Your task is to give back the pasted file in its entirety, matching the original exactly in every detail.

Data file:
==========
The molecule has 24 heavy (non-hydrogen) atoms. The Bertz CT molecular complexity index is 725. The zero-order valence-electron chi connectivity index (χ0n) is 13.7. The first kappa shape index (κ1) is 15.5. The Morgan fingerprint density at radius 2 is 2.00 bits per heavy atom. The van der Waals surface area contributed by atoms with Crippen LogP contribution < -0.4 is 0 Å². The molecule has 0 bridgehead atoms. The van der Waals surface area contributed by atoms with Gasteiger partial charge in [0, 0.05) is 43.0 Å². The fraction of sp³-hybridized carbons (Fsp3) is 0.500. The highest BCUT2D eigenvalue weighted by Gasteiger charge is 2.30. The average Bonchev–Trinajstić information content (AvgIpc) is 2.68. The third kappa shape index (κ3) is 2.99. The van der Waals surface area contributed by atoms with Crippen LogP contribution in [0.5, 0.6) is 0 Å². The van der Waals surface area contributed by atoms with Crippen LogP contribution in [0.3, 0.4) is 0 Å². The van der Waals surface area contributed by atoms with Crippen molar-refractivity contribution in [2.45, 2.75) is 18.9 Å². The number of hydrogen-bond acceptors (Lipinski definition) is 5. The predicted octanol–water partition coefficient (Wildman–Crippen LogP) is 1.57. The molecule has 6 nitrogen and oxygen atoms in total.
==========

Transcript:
The molecule has 24 heavy (non-hydrogen) atoms. The Bertz CT molecular complexity index is 725. The zero-order valence-electron chi connectivity index (χ0n) is 13.7. The first kappa shape index (κ1) is 15.5. The Morgan fingerprint density at radius 2 is 2.00 bits per heavy atom. The van der Waals surface area contributed by atoms with Crippen LogP contribution < -0.4 is 0 Å². The molecule has 0 bridgehead atoms. The van der Waals surface area contributed by atoms with Gasteiger partial charge in [0, 0.05) is 43.0 Å². The fraction of sp³-hybridized carbons (Fsp3) is 0.500. The highest BCUT2D eigenvalue weighted by Gasteiger charge is 2.30. The average Bonchev–Trinajstić information content (AvgIpc) is 2.68. The third kappa shape index (κ3) is 2.99. The van der Waals surface area contributed by atoms with Crippen LogP contribution in [0.5, 0.6) is 0 Å². The van der Waals surface area contributed by atoms with Crippen LogP contribution in [0.3, 0.4) is 0 Å². The van der Waals surface area contributed by atoms with Crippen molar-refractivity contribution in [2.45, 2.75) is 18.9 Å². The number of hydrogen-bond acceptors (Lipinski definition) is 5. The predicted octanol–water partition coefficient (Wildman–Crippen LogP) is 1.57. The molecule has 6 nitrogen and oxygen atoms in total.